IE 11 is not supported. For an optimal experience visit our site on another browser.

National unity has taken a hard hit since 9/11

First Read is your briefing from "Meet the Press" and the NBC Political Unit on the day's most important political stories and why they matter.
Image: George W Bush Addresses Congress
George W Bush gives an address regarding the September 11 terrorist attacks to a joint session of Congress in Washington, on Sept. 20, 2001.Smith Collection/Gado / Getty Images file

WASHINGTON — Sept. 11 brought this country together 20 years ago.

But Covid — as well as everything that’s transpired since the 9/11 terrorist attacks — has only torn the nation further apart.

Just look at these numbers from the NBC News poll and other surveys:

In June 2001 — not too long after the controversial Bush v. Gore decision that put George W. Bush into the White House – 43 percent of all Americans said the country was on the right track, versus 39 percent who said it was on the wrong track, according to that month’s national NBC News/Wall Street Journal poll.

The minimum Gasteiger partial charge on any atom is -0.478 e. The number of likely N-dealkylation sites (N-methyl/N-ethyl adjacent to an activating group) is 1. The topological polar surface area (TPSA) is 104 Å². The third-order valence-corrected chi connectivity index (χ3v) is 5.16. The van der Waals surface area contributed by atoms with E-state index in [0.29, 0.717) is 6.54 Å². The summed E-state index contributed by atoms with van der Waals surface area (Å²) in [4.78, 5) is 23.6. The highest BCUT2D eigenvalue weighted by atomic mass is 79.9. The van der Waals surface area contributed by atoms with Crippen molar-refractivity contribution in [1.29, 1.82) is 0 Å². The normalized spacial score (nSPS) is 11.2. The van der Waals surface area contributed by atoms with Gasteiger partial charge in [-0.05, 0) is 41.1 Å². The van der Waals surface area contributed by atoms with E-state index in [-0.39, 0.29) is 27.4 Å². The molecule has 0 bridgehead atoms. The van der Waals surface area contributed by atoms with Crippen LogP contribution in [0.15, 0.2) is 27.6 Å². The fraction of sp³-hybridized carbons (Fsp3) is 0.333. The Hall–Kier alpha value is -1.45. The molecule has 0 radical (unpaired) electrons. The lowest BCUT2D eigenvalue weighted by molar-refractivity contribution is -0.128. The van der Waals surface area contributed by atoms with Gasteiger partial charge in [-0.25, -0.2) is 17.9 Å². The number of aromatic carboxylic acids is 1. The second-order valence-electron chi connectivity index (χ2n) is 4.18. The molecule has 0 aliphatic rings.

Then in the same poll after the 9/11 attacks, a whopping 72 percent said the nation was headed in the right direction, compared with just 11 percent who disagreed.

Today, those numbers are almost exactly reversed, with only 29 percent who think the country is on the right track, and with 63 percent who believe it’s on the wrong track, per the Aug. 2021 NBC News poll. (The Wall Street Journal is no longer a partner on the poll.)

Similarly, 34 percent of Americans said the nation was united and in agreement about the most important values, versus 62 percent who said it was greatly divided on those values, according to a Dec. 1998 Washington Post poll conducted during Bill Clinton’s impeachment.

The numbers flipped after 9/11 when a Gallup/CNN/USA Today survey asked that same question in Nov. 2001: 74 percent said the nation was in agreement, compared with 24 percent who said it was greatly divided.